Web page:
The Questions…. An analysis
Question 1. Innovation and the Economy. Science and technology have been responsible for over half of the growth of the U.S. economy
since WWII, when the federal government first prioritized peacetime science mobilization. But several recent reports question America’s continued
leadership in these vital areas. What policies will best ensure that America remains a world leader in innovation?
Approximately 160 words
Flesch reading ease: 36.68
Approximate grade-level requirement for comprehension: 12-15 yrs
Opening thrust: Globally competitive, 21st Century; environment where invention, innovation, industry flourish. American economy to be built on
manufacturing, energy, and skills.
Embedded "promise(s)": doubling funding on key-research agencies in support of scientists and entrepreneurs. Education to ensure highly-skilled
workers... "Prepare" 100,000 science and math teachers in the next 10 years.
Approximately 680 words
Flesch reading ease: 32.90
Approximate grade-level requirement for comprehension: 13-14 yrs
Opening thrust: Economic growth, job creation, competitiveness, notes doubling of wage-growth in innovation oriented jobs.
Embedded "promise(s)": Stronger middle-class based on principles of hard work, free enterprise and innovation. Simplify tax-code, reform
job-training, reduce regulatory burdens, and protect American intellectual property.
Innovation and the Economy.
President Obama's response (once again... his staff's approved" response)....
…can be criticized from the perspective of providing more government resources to key agencies... a perspective which many fiscal conservatives may
scoff at... that is up until their political contributions come into play. He seems focused on industrial manufacturing, energy (innovation?) and a
better (educated?) workforce.
Governor Romney's response (as above, his staff's approved response)....
…is far more robust, as a result opening much more room for dissent. Romney invokes a few bulleted categories in his response so my analysis
abstract will be slightly more wordy (apologies). In the structure of the answer we see a more all-encompassing tone envelope the response: Romney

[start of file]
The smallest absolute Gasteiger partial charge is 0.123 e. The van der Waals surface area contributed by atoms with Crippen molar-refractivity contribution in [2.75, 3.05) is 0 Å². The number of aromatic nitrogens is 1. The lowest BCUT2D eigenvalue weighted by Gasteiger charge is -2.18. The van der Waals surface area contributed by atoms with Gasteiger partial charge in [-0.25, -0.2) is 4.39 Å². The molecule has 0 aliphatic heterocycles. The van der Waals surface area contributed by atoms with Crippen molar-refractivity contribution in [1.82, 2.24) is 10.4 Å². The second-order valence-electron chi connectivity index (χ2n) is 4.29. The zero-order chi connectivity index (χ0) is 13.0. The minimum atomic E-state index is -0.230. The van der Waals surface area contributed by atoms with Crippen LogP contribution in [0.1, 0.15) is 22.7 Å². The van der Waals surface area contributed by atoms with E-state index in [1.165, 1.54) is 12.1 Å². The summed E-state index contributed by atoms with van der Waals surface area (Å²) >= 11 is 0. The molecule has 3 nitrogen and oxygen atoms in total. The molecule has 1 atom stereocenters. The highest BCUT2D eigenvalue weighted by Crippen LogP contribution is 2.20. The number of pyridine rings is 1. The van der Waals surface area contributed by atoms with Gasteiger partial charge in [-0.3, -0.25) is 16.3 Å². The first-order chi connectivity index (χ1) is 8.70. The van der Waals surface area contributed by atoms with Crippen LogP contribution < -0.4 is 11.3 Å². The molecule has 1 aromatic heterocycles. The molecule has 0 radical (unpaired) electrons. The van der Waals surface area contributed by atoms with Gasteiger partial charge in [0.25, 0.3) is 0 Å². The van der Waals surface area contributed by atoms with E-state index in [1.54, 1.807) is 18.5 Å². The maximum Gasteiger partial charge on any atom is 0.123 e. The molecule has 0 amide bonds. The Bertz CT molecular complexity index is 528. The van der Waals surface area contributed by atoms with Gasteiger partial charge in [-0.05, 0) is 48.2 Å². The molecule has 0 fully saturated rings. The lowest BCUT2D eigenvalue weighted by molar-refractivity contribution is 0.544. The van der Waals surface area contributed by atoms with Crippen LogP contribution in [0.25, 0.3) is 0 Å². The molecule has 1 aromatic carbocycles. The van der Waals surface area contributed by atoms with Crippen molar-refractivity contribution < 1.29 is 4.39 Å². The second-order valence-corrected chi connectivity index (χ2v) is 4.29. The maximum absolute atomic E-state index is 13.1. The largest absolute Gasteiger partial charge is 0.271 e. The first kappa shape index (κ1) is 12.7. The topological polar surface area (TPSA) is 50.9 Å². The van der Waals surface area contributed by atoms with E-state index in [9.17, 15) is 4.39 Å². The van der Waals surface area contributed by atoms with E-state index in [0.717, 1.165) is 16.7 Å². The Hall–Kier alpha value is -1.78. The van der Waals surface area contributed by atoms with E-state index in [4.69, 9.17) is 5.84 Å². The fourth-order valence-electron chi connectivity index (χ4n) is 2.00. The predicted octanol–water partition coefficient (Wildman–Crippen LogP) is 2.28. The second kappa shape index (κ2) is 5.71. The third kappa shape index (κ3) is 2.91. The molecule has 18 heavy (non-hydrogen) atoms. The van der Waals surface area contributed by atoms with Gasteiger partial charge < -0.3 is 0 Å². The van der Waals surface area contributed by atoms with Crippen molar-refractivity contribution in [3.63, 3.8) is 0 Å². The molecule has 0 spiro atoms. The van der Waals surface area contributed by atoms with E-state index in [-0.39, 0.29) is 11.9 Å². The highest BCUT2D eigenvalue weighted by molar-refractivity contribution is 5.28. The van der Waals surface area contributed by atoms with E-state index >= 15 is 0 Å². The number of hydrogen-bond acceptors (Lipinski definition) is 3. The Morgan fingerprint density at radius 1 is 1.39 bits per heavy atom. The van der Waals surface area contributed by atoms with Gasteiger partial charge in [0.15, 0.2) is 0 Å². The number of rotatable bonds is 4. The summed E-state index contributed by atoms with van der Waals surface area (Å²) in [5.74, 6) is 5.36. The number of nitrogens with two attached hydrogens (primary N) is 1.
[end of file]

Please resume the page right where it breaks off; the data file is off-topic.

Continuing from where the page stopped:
offers what will promise to be an oft-repeated phrase "A growth Agenda," this is supposed to 'reward' innovation on the part of entrepreneurs and
workers... the first item in this agenda is
- Human Capital - starting with immigration reform to "attract and retain" the best and the brightest... who I presume will 'equip more American' with
the skills they evidently lack. I find the idea of "Human Capital" repugnant on its face, and find linking immigration reform to science innovation a
bit of a stretch.
- Taxes - tax reform, lower corporate tax rate to 25% and permanently fix the R&D tax deduction... his concern is directly fixed to investors and
- Regulation - Reduce the power of unaccountable regulators. Require all major regulations go through Congress and that the potential for cost
increases to due regulatory requirements be capped. Rather than eliminate unaccountable regulators, he wants to simply neuter them. And he wants to
expand direct congressional (i.e. political) wrangling in regulation of industry.
- Trade - Open "new" markets, create "Reagan Economic Zones" (read trickle down.) Confront China, remove access to Chinese trade where intellectual
infringement has occurred in the market. In previous analysis I have explained my understanding that "Trickle-Down" is a political term for allowing
Congressmen and Senators to become obscenely wealthy by allowing them first access to profitable investment opportunities.... although the political
veneer on the term seemed to imply that the wealth would trickle down to all citizens.., not just the politically relevant ones.
Romney's response also identifies a "Foundation for Innovation" with two pillars to support it
- Education - in which he defines K through 12 as "lagging" (but failing to note since when - which would demonstrate the coincidence that the lag
started and intensified the more the federal government intervened.) He cites the American higher education system as the envy of the world (while
failing to specify that the envy is about its profitability, not its effectiveness.)
- Basic Research - Attacking Obama by name (not the only time) Romney discourages the idea of an administration championing what a venture capitalist
should be doing as with the failed solar energy company. He tells us that as president, he will focus government resources on that which will serve
as a foundation for private sector innovation and commercialization.
How cynical can I get about the first question?
Here it is: On one hand we have “America needs to have good workers… we don’t have them;” on the other we have “Middle-class Americans
lack the value of “hard work.” Americans are less educated American commerce is all that matters, we need to generate revenue for the economy
and that has to come from for-profit commerce via manufacturing … that’s it… that’s the formula for success in “science and innovation” we
need riches…. Otherwise we can’t innovate, invent, or even research. Obama submits energy is as important… Romney thinks that more rich
investors are the key to success.
How any of that directly fosters innovation and research is beyond me.
edit on 14-9-2012 by Maxmars because: (no reason given)